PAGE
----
Horse Races in the United States and Pari-mutuel Wagering

The traditional high point of US horse racing is the Kentucky Derby, held on the first Saturday of May at Churchill Downs in Louisville, Kentucky. Together, the Derby; the Preakness Stakes, held two weeks later at Pimlico Race Course in Baltimore, Maryland; and the Belmont Stakes, held three weeks after the Preakness at Belmont Park on Long Island, form the Triple Crown of Thoroughbred Racing for three-year-olds. They are all held early in the year, throughout May and the beginning of June.

As you are probably curious on how to bet online, know this: online horse betting is a difficult territory to break into for budding amateurs. With the quick guide on how to bet on horses, you’ll learn the basic online bet types in horse racing as well as the types of competitions you can expect. It is tempting to bet on the horse with the best name, but success depends more on your knowledge. Read about previous performances and prior victories from a jockey and trainer. Find this horse racing information easily online.

Horse racing apps make it easy to do your research on which horse to bet on as well as actually place your bets. It is recommended that you find an online horse racing book that you like and make an account. Wagering on the outcome of horse races has been the main source of the appeal of the sport since the beginning is the sole reason horse racing has survived as a major professional sport.

All betting at American tracks today is done using a pari-mutuel wagering system, which was developed by a Frenchman named Pierre Oller in the late 19th century. Under this system, a fixed percentage (usually 14%-25%) of the total amount wagered is taken out for racing purses, track operating costs and state and local taxes. The remaining sum is divided by the number of individual correct wagers to determine the payoff on each bet. The projected payoff, or “odds,” are continuously calculated and posted on the track tote board during the open betting period before each race. For example, odds of “2-1” means that the bettor will receive $2 profit for every $1 wagered ($3 total returned) if the horse wins.

Bettors may wager on a horse to win (finish first), place (finish first or second), or show (finish first, second, or third). Other popular wagers are the daily double (picking the winners of two consecutive races), exactas (picking the first and second horses in order), quinellas (picking the first and second horses in either order), and the pick six (picking the winners of six consecutive races).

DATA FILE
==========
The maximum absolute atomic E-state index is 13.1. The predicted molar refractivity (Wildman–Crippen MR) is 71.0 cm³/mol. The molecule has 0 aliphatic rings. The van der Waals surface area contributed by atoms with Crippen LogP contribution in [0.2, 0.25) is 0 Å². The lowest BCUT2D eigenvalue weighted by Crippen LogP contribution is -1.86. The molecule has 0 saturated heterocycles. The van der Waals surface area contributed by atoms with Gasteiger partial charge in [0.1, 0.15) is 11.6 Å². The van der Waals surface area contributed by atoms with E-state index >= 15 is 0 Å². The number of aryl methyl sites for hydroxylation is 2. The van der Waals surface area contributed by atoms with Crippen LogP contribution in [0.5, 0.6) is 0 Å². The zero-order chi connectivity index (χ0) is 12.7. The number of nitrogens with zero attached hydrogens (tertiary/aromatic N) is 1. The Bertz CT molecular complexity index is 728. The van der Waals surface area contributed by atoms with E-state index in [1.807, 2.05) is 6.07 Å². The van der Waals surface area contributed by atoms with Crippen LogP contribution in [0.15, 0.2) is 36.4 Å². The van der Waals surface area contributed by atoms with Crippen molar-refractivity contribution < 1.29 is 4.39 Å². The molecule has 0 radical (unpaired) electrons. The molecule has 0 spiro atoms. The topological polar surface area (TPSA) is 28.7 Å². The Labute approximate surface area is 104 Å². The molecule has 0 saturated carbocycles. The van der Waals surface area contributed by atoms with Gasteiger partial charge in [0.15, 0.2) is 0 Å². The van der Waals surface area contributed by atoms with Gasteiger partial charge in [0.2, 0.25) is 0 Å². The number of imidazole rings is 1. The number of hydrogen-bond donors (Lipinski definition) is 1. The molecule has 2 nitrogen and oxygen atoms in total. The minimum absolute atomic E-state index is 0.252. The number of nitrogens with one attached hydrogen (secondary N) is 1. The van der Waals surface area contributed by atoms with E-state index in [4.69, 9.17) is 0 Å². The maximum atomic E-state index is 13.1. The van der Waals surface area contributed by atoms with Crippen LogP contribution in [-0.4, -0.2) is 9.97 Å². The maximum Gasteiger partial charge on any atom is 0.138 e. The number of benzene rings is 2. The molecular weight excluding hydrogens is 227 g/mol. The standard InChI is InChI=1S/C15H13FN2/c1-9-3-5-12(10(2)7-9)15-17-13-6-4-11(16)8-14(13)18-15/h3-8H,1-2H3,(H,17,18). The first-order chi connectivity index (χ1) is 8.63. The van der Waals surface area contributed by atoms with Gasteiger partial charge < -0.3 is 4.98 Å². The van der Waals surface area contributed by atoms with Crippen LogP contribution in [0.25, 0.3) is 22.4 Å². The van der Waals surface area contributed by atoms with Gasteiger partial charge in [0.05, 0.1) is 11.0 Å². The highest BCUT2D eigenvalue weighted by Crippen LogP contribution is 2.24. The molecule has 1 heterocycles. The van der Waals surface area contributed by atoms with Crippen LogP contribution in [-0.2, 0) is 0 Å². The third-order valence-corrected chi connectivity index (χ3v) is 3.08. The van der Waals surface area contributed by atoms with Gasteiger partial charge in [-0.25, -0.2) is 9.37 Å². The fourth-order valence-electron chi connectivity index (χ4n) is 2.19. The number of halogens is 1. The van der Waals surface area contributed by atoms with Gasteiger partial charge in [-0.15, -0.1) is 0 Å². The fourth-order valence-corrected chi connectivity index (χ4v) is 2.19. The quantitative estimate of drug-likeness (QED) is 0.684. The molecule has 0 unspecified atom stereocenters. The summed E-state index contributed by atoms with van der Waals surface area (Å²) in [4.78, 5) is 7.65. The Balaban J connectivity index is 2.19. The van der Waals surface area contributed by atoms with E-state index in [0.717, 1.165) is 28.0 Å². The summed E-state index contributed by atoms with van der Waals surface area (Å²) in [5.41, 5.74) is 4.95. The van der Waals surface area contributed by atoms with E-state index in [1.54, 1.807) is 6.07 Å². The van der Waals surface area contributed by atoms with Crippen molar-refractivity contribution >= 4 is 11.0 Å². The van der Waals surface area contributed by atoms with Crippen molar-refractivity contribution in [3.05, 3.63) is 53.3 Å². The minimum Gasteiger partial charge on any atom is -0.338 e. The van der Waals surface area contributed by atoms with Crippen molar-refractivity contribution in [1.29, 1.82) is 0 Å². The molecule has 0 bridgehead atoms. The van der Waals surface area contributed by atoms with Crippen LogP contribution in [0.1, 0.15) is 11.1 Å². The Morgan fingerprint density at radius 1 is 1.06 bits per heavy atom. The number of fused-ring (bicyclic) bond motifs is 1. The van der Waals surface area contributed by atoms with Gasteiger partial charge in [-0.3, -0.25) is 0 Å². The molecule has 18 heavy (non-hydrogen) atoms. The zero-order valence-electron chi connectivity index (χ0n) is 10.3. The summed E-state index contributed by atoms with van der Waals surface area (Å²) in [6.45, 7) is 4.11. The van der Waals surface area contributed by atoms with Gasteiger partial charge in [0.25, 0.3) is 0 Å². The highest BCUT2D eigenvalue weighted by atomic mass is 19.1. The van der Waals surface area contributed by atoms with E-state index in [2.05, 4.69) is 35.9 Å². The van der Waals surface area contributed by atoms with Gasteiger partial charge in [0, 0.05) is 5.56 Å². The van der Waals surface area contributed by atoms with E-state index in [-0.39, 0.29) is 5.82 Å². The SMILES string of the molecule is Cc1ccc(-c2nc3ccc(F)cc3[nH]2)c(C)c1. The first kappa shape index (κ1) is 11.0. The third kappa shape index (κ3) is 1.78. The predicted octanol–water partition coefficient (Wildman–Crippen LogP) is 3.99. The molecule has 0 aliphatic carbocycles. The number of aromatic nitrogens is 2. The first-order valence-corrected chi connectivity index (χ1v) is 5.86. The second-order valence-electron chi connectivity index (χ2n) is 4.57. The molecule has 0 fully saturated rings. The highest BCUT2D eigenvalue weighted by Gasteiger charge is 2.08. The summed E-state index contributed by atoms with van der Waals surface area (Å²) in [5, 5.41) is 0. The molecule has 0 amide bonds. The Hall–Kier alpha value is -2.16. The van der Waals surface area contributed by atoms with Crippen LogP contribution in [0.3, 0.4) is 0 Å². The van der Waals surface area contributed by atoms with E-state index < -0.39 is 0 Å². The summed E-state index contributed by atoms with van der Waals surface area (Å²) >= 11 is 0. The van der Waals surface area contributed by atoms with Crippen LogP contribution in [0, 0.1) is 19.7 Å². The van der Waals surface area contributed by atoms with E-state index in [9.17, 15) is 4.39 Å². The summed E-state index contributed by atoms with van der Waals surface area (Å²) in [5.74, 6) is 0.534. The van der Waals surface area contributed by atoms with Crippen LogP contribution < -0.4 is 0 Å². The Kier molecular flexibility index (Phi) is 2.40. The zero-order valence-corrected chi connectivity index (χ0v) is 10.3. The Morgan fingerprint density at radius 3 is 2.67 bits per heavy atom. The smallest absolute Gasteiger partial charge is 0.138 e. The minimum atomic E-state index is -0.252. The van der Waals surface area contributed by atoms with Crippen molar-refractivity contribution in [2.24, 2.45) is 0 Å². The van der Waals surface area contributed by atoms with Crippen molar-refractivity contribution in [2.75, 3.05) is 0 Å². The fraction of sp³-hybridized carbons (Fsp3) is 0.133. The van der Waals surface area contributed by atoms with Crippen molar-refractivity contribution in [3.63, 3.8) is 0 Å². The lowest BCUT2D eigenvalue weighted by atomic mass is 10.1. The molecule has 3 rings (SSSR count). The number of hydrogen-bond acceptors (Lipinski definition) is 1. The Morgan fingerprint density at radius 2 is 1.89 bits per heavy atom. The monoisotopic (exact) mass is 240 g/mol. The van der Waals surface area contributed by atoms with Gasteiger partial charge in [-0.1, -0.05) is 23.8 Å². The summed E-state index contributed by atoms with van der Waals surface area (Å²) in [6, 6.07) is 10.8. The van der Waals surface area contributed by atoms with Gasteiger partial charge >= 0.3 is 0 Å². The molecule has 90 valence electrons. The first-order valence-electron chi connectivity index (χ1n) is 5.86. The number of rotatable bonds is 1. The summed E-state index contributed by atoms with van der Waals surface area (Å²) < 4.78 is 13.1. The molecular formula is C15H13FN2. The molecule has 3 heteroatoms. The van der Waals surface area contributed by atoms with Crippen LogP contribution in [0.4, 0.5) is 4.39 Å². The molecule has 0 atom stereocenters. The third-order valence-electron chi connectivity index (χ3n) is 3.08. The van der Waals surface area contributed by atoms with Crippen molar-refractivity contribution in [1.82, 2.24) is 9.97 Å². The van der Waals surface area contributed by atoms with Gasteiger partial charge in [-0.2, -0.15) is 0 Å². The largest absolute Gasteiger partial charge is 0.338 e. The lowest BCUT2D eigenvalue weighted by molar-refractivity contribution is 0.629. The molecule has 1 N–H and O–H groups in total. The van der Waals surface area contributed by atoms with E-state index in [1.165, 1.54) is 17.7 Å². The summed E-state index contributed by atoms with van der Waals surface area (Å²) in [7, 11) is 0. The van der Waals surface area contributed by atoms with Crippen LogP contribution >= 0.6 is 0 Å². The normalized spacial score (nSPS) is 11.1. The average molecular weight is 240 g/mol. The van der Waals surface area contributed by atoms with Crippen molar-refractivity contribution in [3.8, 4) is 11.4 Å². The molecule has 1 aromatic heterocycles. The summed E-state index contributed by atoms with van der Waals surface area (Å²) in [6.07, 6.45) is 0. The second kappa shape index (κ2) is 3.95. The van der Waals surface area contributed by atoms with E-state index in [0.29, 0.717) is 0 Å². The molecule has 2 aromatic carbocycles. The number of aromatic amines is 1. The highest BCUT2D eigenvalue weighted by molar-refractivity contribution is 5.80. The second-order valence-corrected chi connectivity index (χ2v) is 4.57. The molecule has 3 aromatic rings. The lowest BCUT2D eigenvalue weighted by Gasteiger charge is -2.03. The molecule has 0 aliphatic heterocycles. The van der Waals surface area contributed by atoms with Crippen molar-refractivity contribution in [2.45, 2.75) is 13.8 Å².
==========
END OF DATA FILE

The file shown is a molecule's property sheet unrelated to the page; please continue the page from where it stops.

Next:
The Breeders’ Cup event is held in late October or early November at different race tracks every year. It receives less attention than the Triple Crown series from the general public but is of great importance in determining the American Horse of the Year and annual Eclipse Award divisional winners. It is normally held at a different track every year, though some racetracks have held back-to-back renewals. It currently consists of thirteen races held over two days with total prize-money of $28 million.

There are also a Triple Crown of Harness Racing for Pacers and a Triple Crown of Harness Racing for Trotters, as well as an Arabian Triple Crown consisting of Drinkers of the Wind Derby in California, the Texas Six Shooter Stakes, the Bob Magness Derby in Delaware. Also, the main Standardbred event is the Breeders Crown.

Thoroughbred and Arabian fillies have their own “Triple” series, commonly referred to as The Triple Tiara. While there is some disagreement over which three races make up the Triple Tiara of Thoroughbred Racing, the Arabian list is more formal and consists of Daughters of the Desert Oaks in California, the Texas Yellow Rose Stakes, and the Cre Run Oaks in Delaware.

American betting on horse racing is sanctioned and regulated by the state the racetrack is located in. Simulcast betting almost always exist across state lines with no oversight except the companies involved through legalized pari-mutuel gambling. A takeout, or “take”, is removed from each betting pool and distributed according to state law, among the state, race track, and horsemen. On average, 17 percent is withheld from win, place and show pools, with 83 percent being returned to the winning players. A variety of factors affect takeout, namely location, and the type of wager that is placed. For example, one regional track circuit in the United States has four different takeout rates for different types of bets with a total blended rate that exceeds 20 percent.

Advanced deposit wagering is a form of gambling on the outcome of horse races in which the bettor must fund his or her account before being allowed to place bets. ADW is often conducted online or by phone. In contrast to ADW, credit shops allow wagers without advance funding; accounts are settled at month’s end. Racetrack owners, horse trainers, and state governments sometimes receive a cut of ADW revenues. It typically involves betting on horse or greyhound racing. Wagering may take place through pari-mutuel pools.

Secretariat holds the stakes record for each of the Triple Crown races, the Kentucky Derby (1:59 2/5), the Preakness Stakes (1:53), and the Belmont Stakes (2:24).

At 18, Steve Cauthen became the youngest jockey to win the Triple Crown, riding Affirmed in 1978. At 52, Mike Smith became the oldest jockey to win the Triple Crown, riding Justify in 2018.

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